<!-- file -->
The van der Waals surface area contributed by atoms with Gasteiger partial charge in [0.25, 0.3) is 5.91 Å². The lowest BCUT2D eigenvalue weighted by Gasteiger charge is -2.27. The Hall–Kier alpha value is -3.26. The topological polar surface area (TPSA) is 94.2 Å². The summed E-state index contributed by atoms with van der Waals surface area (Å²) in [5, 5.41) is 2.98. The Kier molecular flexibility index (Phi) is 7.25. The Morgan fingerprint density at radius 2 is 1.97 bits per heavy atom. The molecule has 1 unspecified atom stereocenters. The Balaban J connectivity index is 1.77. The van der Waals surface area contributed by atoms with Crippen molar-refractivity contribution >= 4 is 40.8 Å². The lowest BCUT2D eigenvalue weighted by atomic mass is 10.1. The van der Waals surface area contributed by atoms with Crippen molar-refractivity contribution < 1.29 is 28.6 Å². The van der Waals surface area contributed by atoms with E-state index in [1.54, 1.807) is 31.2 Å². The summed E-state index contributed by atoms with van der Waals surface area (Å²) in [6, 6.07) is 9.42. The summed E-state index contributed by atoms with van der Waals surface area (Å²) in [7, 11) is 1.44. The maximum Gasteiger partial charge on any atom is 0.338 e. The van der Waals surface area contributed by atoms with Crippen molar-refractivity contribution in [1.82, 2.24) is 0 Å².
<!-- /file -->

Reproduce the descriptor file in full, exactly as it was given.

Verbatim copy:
The van der Waals surface area contributed by atoms with Gasteiger partial charge in [0.25, 0.3) is 5.91 Å². The lowest BCUT2D eigenvalue weighted by Gasteiger charge is -2.27. The Hall–Kier alpha value is -3.26. The topological polar surface area (TPSA) is 94.2 Å². The summed E-state index contributed by atoms with van der Waals surface area (Å²) in [5, 5.41) is 2.98. The Kier molecular flexibility index (Phi) is 7.25. The Morgan fingerprint density at radius 2 is 1.97 bits per heavy atom. The molecule has 1 unspecified atom stereocenters. The Balaban J connectivity index is 1.77. The van der Waals surface area contributed by atoms with Crippen molar-refractivity contribution >= 4 is 40.8 Å². The lowest BCUT2D eigenvalue weighted by atomic mass is 10.1. The van der Waals surface area contributed by atoms with Crippen molar-refractivity contribution < 1.29 is 28.6 Å². The van der Waals surface area contributed by atoms with E-state index in [1.54, 1.807) is 31.2 Å². The summed E-state index contributed by atoms with van der Waals surface area (Å²) in [6, 6.07) is 9.42. The summed E-state index contributed by atoms with van der Waals surface area (Å²) in [7, 11) is 1.44. The maximum Gasteiger partial charge on any atom is 0.338 e. The van der Waals surface area contributed by atoms with Crippen molar-refractivity contribution in [1.82, 2.24) is 0 Å².